Historically, thickness has been an essential driver of the design process due to the physical constraints from materials and structure. Technological advances in the early 20th century liberated architects from these constraints, and surfaces and planes became the predominant way of conceiving the division of space. In this sense, modernism can be thought of as the transition from thick and solid walls to thin planes in space design, which, at the same time, changed the perception of poché that represents the idea of thinness and thickness in architecture.
The increasing capacity of building systems in contemporary architecture stands to this benefit from thinness and optimizes poché just to enclose building equipment, such as HVAC and MEP. Poché has lost the possibility of manipulative magic in contemporary space in comparison to a time when it was an inevitable character in the disposition of space. Can poché still be an operative design methodology, generating novel experience in space?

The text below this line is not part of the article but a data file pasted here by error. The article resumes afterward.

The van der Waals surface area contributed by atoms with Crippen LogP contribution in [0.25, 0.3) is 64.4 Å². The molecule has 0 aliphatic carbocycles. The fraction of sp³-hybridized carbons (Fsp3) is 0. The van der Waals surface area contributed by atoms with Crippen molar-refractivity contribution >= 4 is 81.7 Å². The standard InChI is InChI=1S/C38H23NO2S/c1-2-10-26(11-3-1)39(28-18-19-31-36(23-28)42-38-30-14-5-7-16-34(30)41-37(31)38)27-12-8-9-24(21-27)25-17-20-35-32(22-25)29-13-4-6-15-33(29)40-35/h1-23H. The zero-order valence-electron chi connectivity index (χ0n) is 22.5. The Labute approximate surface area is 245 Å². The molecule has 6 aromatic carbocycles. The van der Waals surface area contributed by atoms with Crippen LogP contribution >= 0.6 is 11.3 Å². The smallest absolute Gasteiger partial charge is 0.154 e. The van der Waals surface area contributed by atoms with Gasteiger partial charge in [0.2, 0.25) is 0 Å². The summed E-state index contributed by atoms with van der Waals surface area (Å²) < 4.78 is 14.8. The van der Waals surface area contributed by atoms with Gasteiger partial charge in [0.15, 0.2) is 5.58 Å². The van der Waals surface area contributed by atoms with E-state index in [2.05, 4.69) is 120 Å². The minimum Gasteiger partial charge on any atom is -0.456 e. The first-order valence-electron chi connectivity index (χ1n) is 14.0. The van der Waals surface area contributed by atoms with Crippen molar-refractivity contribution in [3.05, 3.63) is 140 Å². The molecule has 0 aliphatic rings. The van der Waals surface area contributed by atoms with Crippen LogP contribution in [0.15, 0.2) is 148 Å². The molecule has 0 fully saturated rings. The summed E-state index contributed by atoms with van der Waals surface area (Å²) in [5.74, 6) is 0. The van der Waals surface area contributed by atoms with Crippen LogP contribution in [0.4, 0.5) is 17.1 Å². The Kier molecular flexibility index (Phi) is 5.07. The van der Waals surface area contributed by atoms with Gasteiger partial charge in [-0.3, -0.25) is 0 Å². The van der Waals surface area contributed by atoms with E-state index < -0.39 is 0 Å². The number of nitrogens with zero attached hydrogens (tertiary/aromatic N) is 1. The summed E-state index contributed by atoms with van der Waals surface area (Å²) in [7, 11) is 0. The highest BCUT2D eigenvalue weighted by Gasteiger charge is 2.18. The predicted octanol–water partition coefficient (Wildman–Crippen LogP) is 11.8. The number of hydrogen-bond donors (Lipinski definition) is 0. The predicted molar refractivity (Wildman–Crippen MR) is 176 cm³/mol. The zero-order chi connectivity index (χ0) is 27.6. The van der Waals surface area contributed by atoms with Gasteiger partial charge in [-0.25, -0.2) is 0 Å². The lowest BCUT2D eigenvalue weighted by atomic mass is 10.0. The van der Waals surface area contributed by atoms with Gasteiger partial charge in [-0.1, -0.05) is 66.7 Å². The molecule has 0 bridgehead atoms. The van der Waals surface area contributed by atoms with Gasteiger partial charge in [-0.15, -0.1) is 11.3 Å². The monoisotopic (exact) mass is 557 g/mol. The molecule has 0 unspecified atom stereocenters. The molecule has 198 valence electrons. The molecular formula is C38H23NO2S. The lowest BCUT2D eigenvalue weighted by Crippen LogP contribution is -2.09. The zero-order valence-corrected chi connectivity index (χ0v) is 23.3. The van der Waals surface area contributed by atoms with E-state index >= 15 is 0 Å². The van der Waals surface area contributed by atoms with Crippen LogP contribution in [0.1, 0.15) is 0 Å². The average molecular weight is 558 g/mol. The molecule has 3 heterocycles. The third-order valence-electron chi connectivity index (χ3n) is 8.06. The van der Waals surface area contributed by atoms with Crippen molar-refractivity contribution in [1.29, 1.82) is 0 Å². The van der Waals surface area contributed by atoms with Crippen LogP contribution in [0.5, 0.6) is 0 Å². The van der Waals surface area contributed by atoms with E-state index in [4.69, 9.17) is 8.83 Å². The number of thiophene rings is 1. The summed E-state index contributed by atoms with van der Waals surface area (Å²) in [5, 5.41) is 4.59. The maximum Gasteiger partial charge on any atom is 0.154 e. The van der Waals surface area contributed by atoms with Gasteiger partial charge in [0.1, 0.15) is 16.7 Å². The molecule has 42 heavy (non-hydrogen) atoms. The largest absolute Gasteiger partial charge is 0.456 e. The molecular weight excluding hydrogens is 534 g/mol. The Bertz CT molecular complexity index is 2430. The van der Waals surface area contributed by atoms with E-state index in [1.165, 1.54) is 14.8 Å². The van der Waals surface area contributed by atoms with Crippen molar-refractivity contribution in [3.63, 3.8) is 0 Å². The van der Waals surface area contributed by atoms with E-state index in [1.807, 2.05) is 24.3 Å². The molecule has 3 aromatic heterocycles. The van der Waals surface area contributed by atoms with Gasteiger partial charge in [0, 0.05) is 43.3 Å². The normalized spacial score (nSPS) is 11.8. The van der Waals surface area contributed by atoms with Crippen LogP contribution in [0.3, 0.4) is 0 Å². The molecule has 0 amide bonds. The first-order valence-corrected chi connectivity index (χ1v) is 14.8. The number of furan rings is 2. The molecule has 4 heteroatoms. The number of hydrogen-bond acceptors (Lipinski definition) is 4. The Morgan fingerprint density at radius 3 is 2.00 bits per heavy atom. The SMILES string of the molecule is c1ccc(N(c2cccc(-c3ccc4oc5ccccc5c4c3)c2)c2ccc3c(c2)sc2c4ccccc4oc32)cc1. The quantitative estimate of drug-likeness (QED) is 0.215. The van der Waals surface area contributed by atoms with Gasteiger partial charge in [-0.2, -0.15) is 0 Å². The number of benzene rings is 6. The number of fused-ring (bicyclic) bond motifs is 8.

This thesis explores how contemporary poché could intervene in the architectural design process, refabricating our perception and the disposition of space, and providing occupants with an everyday architectural hide-and- seek experience. The office building will act as a test bed, where we observe the tension between the high degree of practicality it requires, and new ways of working and collaborating will require new modes of designing space. Poché will be a mediator that catalyzes the synthetic reaction between them.